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Maharaj Bux and ors. Vs. Rex - Court Judgment

LegalCrystal Citation
SubjectCriminal
CourtAllahabad
Decided On
Case NumberCriminal Revn. No. 161 of 1948
Judge
Reported inAIR1952All433
ActsCode of Criminal Procedure (CrPC) , 1898 - Sections 367
AppellantMaharaj Bux and ors.
RespondentRex
Appellant AdvocateHyder Husain, Adv.
Respondent AdvocateS.M. Yusuf, Adv. Holding brief of ;Asst. G.A.
DispositionApplication allowed
Excerpt:
.....or carefulconsideration to the case does not come withgood grace from subordinate courts, serves nopurpose and is better eschewed (sic. 7. the rule that reasons must be given for thedecision is nothing but an extension of the well-knownprinciple that justice must not only bedone but also be seen to be done. 167 168 of his book'law and order':it is always an unhealthy thing when a judge orquasi-judge is reluctant to explain why he has arrived athis decision and for my part, i should apply that principleto petty sessions, where i believe that the popularmaxim 'you're sure to be wrong if you give your reasons'is seldom in the best interest of justice. in revision this court will not interferewith findings of fact save in exceptional caseswhich may be ignored. they expected to cometo this..........only bedone but also be seen to be done. if a judge afterhearing a case passes an order without givingreasons, it may be the correct order and he mayhave done full justice in the case but it cannot besaid that he is seen to have done justice. in orderto be seen to have done justice he must havegiven the reasons for his decision so that anyperson can see how he arrived at the decision.he must satisfy the parties to the case that hehas applied his mind to the facts and the argumentsadvanced before coming to the decision. ifhe does not give the reasons the party againstwhom the decision goes cannot be certain that heapplied his mind to the arguments advanced byhim and the facts which support his case. inother words though the justice may have beendone, it has not been seen to be done. 8......
Judgment:
ORDER

Desai, J.

1. The applicants were prosecuted alongwith Abu Turab under Sections 147 325 and 323, PenalCode. The trial Court, S. D. M. Sultanpur, convictedthe applicants and acquitted Abu Turab. Theyappealed against that decision to the SessionsJudge of Fyzabad who refused to interfere withtheir conviction of sentences, so they have comeup to this Court in revision.

2. The ground which forms the backbone ofthe revision is that the learned Sessions Judgehas not written a proper judgment in appeal.This ground is well founded and is sufficient toinvalidate the judgment.

3. The case for the prosecution in brief was asfollows: There are two step brothers Zargham AliKhan and Abu Turab who live in village Baharpur.There is no love lost between them ZaighamAli Khan let out some plots to Anand BahadurKhan who sublet them on 'betai'' to Behari. On18-3-1948, Anand Bahadur Khan and his fatherJang Bahadur Khan went to receive their sharein the produce from Behari. They were waylaidby the 16 applicants and Abu Turab Khan whoattacked them with lathis the defence was thatZaigham Ali Khan and his men damaged AbuTurab's arhar, that Abu Turab protested andthat Zaigham Ali Khan assumed the aggressiveand attacked him. So there was a fight betweenthe party of Zaigham Ali Khan and that of AbuTurab and the latter acted in self-defence.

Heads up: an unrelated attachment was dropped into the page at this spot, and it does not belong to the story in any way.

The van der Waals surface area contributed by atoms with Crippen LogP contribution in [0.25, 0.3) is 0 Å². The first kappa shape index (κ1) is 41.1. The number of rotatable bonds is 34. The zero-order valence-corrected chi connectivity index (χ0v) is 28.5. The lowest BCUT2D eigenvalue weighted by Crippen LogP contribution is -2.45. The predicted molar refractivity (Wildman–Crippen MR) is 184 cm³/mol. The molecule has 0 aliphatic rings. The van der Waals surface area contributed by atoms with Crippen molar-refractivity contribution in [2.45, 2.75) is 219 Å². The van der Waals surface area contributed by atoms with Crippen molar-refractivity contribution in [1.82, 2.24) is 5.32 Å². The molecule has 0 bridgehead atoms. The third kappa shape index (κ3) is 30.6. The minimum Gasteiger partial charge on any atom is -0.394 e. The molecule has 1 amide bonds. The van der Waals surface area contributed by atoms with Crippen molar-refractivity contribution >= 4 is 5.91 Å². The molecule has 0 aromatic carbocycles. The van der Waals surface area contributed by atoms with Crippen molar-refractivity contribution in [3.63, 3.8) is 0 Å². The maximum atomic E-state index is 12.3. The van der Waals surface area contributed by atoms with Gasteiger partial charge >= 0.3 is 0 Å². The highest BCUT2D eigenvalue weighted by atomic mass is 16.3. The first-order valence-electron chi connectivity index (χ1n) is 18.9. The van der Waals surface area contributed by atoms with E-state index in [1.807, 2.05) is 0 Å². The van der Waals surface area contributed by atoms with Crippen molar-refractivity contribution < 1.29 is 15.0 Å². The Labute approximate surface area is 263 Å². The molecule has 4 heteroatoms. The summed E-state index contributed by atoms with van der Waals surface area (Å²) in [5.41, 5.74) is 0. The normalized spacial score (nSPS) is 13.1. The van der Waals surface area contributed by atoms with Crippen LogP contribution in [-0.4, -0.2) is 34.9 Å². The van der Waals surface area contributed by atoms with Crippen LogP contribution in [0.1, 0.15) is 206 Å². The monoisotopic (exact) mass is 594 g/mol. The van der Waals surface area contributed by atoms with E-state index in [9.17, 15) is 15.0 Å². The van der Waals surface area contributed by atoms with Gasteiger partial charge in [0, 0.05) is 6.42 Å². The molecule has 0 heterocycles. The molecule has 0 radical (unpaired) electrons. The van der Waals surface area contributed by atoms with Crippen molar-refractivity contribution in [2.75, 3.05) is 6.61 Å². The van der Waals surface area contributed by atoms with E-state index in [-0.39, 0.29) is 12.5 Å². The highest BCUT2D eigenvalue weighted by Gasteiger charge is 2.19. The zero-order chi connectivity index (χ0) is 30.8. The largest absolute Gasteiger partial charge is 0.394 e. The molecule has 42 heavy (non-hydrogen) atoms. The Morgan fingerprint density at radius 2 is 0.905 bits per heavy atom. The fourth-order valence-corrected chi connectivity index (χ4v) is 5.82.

4. The judgment of the learned Sessions Judgecovers three and a half pages. More than threepages are devoted to a statement of the case ofthe prosecution and the accused and a gist of theevidence given by the prosecution witnesses. Thereis no discussion and no reasoning in these pages.Then follow the following paragraphs:

'I have carefully perused their evidence and find thatthey have fully proved the prosecution case. The defencestory is altogether false. No damage done to Abu Turab'sfield is proved and none of the accused received even ascratch. They did not get themselves examined medicallyand from the numerous injuries grievous and simple,found on the bodies of the four victims, it is establishedbeyond doubt that the aggressors were the appellants(accused) and not the victims.

Having carefully considered the evidence and the probabilitiesof the case, I hold that the offence has beenbrought home to all the appellants beyond reasonabledoubt.'

And the appeal was accordingly dismissed. It willbe clear that in the whole judgment there is nodiscussion of the evidence of the prosecution witnesses.There is some discussion of the evidenceof the defence witnesses, but even that is meagre.The learned Sessions Judge had to find out whetherthe prosecution evidence established any caseagainst the applicants or not Unless some casehad been established, there was no need to lookinto the defence evidence because the onus liesupon the prosecution to prove its case and it doesnot lie upon the accused to prove his innocence.It is only when the prosecution has proved itscase that the onus lies upon the accused to rebutit by evidence. It was not sufficient for the learnedSessions Judge to observe that he had carefullyperused the evidence of the prosecutionwitnesses. If he had carefully perused the evidencehe should have given inherent proof of it inthe judgment itself. Instead of saying that hehad carefully perused the evidence it was betterfor him to leave it to the Superior Court to decidewhether he had done so or not. It would be amistake on the part of a Judge to think that bysimply making a claim that he has carefully perusedthe evidence, but without giving any indicationof having done so in the judgment he wouldprevent the superior Court from thinking that hehas not done so and from setting aside his findingsof fact. The Superior Court will not confirm hisfindings of fact simply because he has made aclaim of having carefully considered the evidence.Vaunting that it has given most anxious or carefulconsideration to the case does not come withgood grace from subordinate courts, serves nopurpose and is better eschewed (sic.) by all subordinateCourts.